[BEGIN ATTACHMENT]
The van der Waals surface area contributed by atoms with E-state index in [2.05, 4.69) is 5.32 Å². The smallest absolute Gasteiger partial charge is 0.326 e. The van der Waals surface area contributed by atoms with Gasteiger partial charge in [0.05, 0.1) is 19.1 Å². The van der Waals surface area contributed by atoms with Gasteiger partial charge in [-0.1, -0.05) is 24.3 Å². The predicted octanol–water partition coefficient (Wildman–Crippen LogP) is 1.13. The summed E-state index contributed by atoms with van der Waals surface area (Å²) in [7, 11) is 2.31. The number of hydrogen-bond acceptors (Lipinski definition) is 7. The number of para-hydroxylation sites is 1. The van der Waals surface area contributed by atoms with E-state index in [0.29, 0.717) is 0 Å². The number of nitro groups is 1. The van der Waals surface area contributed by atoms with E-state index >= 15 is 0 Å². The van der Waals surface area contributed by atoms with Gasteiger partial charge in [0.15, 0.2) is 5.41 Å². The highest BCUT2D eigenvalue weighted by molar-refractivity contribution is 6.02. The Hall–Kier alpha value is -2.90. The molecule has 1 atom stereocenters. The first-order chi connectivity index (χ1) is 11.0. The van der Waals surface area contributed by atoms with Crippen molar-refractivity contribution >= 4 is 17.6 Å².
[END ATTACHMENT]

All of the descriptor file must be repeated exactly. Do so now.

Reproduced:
The van der Waals surface area contributed by atoms with E-state index in [2.05, 4.69) is 5.32 Å². The smallest absolute Gasteiger partial charge is 0.326 e. The van der Waals surface area contributed by atoms with Gasteiger partial charge in [0.05, 0.1) is 19.1 Å². The van der Waals surface area contributed by atoms with Gasteiger partial charge in [-0.1, -0.05) is 24.3 Å². The predicted octanol–water partition coefficient (Wildman–Crippen LogP) is 1.13. The summed E-state index contributed by atoms with van der Waals surface area (Å²) in [7, 11) is 2.31. The number of hydrogen-bond acceptors (Lipinski definition) is 7. The number of para-hydroxylation sites is 1. The van der Waals surface area contributed by atoms with E-state index in [0.29, 0.717) is 0 Å². The number of nitro groups is 1. The van der Waals surface area contributed by atoms with E-state index >= 15 is 0 Å². The van der Waals surface area contributed by atoms with Gasteiger partial charge in [0.15, 0.2) is 5.41 Å². The highest BCUT2D eigenvalue weighted by molar-refractivity contribution is 6.02. The Hall–Kier alpha value is -2.90. The molecule has 1 atom stereocenters. The first-order chi connectivity index (χ1) is 11.0. The van der Waals surface area contributed by atoms with Crippen molar-refractivity contribution >= 4 is 17.6 Å².